Director of National Intelligence Response to the Washington Post Series (2)

By Newsroom America Staff at 19 Jul 2010

PRESS RELEASE

OFFICE OF THE DIRECTOR OF NATIONAL INTELLIGENCE

KEY FACTS ABOUT CONTRACTORS

Myth

70% of the U.S. intelligence budget is spent on private contractors.

Reality

This is a repeated misconception. 70% of the Intelligence Community (IC) budget is spent on contracts, not contractors. Those contracts cover major acquisitions such as satellites and computer systems, as well as commercial activities such as rent, food service, and facilities maintenance and security.

Myth

The Intelligence Community does not have an accurate picture of its contractor ranks and does not exercise proper oversight over that community.

Reality

The IC is a leader in taking a serious, systematic approach to planning and managing its core contract personnel. In 2006, the IC instituted its first-ever, annual inventory of core contract personnel. The inventory led to intelligence policy directive 612, which (1) reinforces the prohibition on the use of contract personnel to perform inherently governmental activities, (2) prescribes the circumstances in which contract personnel may be used to support IC missions and functions, and, (3) beginning in Fiscal Year 2011, requires IC elements to plan for and project the number of contract personnel they require, as part of their strategic workforce plans. Myth

Private contractors are inappropriately performing “inherently governmental” functions.

Reality

The Intelligence Community does not condone or permit contract personnel to perform inherently governmental intelligence work, as defined by OMB Circular A-76 revised, and reinforced recently in Intelligence Community Directive 612. Core contract personnel may perform activities such as collection and analysis; however, it is what you do with that analysis, who makes that decision, and who oversees the work that constitute the “inherently governmental” functions. Allocating funds, prioritizing workload, and making critical decisions remain strictly within the purview of government employees. Myth

The dramatic increase in the number of security clearances granted to contractors represents unnecessary growth in Intelligence Community ranks.

Reality

The growth in contractors was a direct response to an urgent need for unique expertise post-9/11. The surge in contractors allowed the IC to fill the need for seasoned analysts and collectors while rebuilding the permanent, civilian workforce. It also allowed agencies to meet required skills, such as foreign languages, computer science, and electrical engineering.

Myth

Contractors represent a majority of the Intelligence Community workforce.

Reality

The number of core contractors who augment our civilian and military intelligence staffs comprise less than one-third, actually 28%, of the total force. These core contractors, who perform functions like collection and analysis, and have access to the same facilities, should not be confused with individuals producing commodities or products (e.g., satellites), or performing administrative or IT services.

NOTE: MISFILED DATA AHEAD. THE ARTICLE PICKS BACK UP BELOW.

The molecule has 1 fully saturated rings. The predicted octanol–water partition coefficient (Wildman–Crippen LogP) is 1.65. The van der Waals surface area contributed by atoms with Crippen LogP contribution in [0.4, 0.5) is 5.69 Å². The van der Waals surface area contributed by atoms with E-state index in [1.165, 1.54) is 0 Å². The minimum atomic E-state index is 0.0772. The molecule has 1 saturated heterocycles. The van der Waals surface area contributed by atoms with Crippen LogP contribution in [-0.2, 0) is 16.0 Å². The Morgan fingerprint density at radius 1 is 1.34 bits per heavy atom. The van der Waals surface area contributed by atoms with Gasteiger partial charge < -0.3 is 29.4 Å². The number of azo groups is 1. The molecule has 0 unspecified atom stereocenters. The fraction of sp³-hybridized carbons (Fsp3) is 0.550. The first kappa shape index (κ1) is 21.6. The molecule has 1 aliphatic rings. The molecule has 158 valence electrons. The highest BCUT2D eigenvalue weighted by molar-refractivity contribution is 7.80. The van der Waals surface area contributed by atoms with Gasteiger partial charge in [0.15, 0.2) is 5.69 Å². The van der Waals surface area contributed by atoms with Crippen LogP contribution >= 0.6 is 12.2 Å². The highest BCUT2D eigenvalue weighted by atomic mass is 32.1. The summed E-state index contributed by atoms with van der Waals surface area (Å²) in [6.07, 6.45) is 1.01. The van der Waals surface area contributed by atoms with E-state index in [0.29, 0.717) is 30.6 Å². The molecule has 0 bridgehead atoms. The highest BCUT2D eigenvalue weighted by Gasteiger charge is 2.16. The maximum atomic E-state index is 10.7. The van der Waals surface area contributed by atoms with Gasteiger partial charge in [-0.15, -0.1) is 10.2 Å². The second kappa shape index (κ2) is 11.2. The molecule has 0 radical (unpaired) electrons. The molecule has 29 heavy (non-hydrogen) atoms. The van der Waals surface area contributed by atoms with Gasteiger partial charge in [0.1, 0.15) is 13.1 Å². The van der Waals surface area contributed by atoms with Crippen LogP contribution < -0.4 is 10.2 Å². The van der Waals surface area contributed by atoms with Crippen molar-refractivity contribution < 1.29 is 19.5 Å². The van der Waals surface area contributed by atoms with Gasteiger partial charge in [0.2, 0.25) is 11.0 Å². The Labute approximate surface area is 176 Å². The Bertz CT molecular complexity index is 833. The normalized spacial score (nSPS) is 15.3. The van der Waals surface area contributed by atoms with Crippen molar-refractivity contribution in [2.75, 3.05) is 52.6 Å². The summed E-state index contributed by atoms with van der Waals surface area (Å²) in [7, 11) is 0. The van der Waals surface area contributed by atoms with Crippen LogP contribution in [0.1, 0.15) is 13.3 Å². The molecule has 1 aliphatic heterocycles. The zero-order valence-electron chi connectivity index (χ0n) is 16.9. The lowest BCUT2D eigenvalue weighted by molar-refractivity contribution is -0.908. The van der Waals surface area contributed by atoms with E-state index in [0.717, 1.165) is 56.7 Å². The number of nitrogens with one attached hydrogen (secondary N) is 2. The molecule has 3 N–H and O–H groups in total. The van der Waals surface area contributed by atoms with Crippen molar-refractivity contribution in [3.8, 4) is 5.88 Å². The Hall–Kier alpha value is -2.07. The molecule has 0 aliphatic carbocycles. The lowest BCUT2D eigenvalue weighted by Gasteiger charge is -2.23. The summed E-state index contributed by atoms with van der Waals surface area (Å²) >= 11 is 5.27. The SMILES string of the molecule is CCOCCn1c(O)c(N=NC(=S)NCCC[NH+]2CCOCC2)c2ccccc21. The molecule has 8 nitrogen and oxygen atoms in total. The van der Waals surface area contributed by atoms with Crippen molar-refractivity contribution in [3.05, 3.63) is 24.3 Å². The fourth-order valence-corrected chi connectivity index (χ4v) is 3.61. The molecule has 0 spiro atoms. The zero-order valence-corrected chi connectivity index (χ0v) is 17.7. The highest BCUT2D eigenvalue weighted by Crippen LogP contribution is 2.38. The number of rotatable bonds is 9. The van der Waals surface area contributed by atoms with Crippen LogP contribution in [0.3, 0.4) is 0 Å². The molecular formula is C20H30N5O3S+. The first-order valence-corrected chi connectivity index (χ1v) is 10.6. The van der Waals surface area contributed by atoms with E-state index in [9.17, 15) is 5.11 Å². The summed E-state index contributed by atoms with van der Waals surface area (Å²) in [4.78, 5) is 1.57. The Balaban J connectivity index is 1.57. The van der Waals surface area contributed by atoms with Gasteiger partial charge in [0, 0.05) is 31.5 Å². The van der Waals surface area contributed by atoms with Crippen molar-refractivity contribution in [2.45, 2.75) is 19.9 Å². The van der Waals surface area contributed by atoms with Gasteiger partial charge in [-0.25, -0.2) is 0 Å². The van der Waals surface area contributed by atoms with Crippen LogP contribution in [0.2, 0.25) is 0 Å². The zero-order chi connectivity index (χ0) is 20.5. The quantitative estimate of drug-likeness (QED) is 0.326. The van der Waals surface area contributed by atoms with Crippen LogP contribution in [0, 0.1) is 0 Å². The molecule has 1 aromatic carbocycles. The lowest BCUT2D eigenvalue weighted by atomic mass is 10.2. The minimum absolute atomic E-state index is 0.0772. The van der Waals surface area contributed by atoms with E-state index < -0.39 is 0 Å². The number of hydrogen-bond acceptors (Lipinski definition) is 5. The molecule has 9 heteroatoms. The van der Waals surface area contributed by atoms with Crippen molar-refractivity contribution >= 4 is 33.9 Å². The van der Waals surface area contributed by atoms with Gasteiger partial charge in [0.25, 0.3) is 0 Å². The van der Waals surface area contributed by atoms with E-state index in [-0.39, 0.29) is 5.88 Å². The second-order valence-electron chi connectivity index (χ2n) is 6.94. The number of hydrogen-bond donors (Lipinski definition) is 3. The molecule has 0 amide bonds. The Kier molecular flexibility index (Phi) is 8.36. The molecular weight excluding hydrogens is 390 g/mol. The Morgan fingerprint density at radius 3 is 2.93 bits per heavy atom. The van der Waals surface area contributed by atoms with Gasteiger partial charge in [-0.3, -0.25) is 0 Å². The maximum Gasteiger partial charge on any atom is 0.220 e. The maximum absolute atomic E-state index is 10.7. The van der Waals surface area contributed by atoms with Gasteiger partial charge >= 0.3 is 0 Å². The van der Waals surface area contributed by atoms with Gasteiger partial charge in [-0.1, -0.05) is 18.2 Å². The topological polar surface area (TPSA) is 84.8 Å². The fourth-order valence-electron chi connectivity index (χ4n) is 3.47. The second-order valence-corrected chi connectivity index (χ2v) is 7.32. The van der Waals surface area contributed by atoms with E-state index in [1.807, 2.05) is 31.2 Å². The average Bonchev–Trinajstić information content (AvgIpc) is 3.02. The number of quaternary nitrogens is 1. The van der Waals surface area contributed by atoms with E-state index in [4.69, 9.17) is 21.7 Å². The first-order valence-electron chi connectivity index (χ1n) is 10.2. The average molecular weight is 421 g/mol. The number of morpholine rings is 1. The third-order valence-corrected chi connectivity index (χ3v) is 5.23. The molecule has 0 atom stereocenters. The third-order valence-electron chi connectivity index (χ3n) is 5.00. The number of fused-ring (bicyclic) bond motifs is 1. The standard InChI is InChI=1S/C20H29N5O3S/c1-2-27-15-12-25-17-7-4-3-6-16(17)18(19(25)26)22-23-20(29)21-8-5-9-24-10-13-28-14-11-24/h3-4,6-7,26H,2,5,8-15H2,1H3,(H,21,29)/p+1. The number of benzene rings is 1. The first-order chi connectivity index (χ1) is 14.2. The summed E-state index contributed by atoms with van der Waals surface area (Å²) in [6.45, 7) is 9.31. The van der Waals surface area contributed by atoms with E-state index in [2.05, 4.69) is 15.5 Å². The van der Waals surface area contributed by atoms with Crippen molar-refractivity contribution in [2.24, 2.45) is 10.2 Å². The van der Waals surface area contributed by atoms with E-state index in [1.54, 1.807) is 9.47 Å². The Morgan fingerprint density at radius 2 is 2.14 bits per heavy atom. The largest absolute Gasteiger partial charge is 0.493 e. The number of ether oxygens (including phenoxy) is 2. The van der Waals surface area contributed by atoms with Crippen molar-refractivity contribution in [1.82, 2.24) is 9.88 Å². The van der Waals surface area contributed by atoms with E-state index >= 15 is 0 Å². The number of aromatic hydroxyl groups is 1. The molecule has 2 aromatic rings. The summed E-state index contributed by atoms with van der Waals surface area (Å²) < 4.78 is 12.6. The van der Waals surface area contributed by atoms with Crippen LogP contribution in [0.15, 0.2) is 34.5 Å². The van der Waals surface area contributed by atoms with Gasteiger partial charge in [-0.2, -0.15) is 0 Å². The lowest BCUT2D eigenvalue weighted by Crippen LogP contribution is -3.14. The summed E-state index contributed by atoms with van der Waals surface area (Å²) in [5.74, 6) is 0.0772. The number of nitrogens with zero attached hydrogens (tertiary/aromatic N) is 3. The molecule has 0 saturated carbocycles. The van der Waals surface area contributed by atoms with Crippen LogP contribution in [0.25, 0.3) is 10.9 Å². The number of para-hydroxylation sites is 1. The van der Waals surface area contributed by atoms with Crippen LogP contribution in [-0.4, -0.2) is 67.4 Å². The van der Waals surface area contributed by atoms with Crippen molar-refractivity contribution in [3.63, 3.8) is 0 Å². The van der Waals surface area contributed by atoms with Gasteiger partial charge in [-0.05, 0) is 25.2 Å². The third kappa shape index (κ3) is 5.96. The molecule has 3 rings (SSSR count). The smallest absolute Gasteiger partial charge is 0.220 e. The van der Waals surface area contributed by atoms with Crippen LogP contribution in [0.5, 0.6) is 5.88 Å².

Myth

The number of security clearances for contractors equals the number of full-time contractors employed by the Intelligence Community.

Reality

You cannot count or track the number of full-time contractors, or understand the level of effort – that is, the amount of time – that contractors spend on IC business, by counting security badges. Some contractors only work part-time on IC business. For example, the IC could issue badges to 10 people who work the equivalent of five full-time individuals.

Myth

All contractors cost more than their government counterparts.

Reality

It is true that core contract personnel are, on average, more expensive than their government counterparts. However, in some cases, contractor personnel are less costly, especially if the work is short-term in nature, easily available commercially, or requires unique expertise for immediate needs. Overall, core contractors enable the Intelligence Community to rapidly expand to meet short-term mission needs or fulfill non-recurring or temporary assignments, and then shrink or shift resources as the threat environment changes.

Myth

The Intelligence Community has enabled retirees to “double dip” by returning to their home agencies at full salary, while receiving full pension.

Reality

The stark reality is that more than 50% of the Intelligence Community workforce was hired after 9/11. That dramatic surge required people with the institutional knowledge and tradecraft to fill skill gaps and train new hires. Much of that expertise existed among our retired ranks, who answered the post-9/11 call to duty as a de facto “intelligence reserve corps.” It should be noted that this phenomenon was truer in the years immediately after 9/11 than today. As intelligence officers hired immediately after 9/11 gained more experience, the need to re-hire experienced retirees decreased.

ENDS

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